This law should signify the following to us: in the same place, on the same limit, where history is finished, there where a certain determined concept of history comes to an end, precisely there the historicity of history begins, there finally it has a chance of heralding itself—of promising itself.  There where man, a certain determined concept of man, is finished, there the pure humanity of man, of the other man and of man as other begins or has finally the chance of heralding itself—of promising itself.  In an apparently inhuman or else a-human fashion. (74)

            Let me suggest that the notion of the messianic, that is, the messianic without messianism that Derrida puts forth as a summary representation of his own commitment to a democracy-to-come, is derived from the very difference, hence the relation, between what we earlier named Unter-Schied and Austrag.  The messianic, in Derrida´s conceptualization, is the excess that the ontological difference always already inscribes into the ontic.  “It is this law,” Derrida says about the Kojèvian “man must/should,” “that dislodges any present out of its contemporaneity with itself.  Whether the promise promises this or that, whether it be fulfilled or not, or whether it be unfulfillable, there is necessarily some promise and therefore some historicity as future-to-come” (73). 

            I can finally refer to what I earlier called an “indication” that Derrida´s thought on the political is the result of an engagement with the Heideggerian issues of historicity in the wake of the ontological difference.   Indeed, in the last few paragraphs of Chapter Two in Specters Derrida even defines deconstruction along those lines, which means that deconstruction gets redefined in these pages as always already political deconstruction.  My apology for the long quote:

A certain deconstructive procedure, at the one in which I thought I had to engage, consisted from the outset in putting into question the onto-theo- but also archeo-teleological concept of history—in Hegel, Marx, or even in the epochal thinking of Heidegger.  Not in order to oppose it with an end of history or an anhistoricity, but, on the contrary, in order to show that this onto-theo-archeo-teleology locks up, neutralizes, and finally cancels historicity.  It was then a matter of thinking another historicity—not a new history or still less a “new historicism,” but another opening of event-ness as historicity that permitted one not to renounce, but on the contrary to open up access to an affirmative thinking of the messianic and emancipatory promise as promise: as promise and not as onto-theological or teleo-eschatological program or design.  Not only must one not renounce the emancipatory desire, it is necessary to insist on it more than ever, it seems, and insist on it, moreover, as the very indestructibility of the “it is necessay.”  This is the condition of a re-politicization, perhaps of another concept of the political. (74)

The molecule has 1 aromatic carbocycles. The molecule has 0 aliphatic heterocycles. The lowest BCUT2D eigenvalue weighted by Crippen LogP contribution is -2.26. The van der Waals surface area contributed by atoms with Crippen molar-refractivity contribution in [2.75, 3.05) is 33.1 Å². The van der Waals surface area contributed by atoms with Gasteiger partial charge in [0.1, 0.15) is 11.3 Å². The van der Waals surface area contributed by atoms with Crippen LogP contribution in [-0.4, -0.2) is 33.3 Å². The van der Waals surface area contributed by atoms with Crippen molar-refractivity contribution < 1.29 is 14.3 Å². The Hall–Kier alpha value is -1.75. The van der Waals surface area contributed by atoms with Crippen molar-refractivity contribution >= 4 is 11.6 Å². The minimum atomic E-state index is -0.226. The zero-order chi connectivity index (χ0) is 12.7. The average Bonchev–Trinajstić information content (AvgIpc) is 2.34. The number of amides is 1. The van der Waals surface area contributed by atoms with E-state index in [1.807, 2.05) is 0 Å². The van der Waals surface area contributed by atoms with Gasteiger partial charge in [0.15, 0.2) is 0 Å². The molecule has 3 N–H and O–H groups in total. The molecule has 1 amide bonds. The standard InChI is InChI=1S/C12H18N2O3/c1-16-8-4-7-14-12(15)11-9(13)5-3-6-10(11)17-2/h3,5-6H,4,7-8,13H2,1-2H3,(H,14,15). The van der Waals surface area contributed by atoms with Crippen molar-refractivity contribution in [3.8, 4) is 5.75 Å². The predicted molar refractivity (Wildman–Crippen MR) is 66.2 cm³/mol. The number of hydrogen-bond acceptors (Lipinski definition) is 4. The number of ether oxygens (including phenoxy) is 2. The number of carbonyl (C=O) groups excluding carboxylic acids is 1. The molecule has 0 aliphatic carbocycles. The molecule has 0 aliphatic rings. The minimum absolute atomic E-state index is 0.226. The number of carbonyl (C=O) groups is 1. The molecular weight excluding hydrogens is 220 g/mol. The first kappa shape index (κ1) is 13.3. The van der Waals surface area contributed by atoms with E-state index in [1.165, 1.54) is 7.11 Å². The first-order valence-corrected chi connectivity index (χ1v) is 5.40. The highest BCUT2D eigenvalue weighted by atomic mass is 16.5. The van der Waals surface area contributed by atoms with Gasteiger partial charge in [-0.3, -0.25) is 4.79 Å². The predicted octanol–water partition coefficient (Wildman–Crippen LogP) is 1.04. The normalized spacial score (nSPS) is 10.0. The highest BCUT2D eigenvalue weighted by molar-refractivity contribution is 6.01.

A liberation of historicity, now against its sequestering in the historical thinking of Hegel, Marx, and “even” Heidegger, is for Derrida a condition of repoliticization and the opening of another concept of the political.  This means that we must imagine a post-ontological politics, in a context in which post-ontological politics means deconstruction.   It would be a politics where the game of arrival and concealment, of Austrag as conciliation, would not be spirited away towards the injustice of forgetting.  This is perhaps all Derrida is saying or has ever said on the subject of politics, and the heart of his proposal for a democracy-to-come.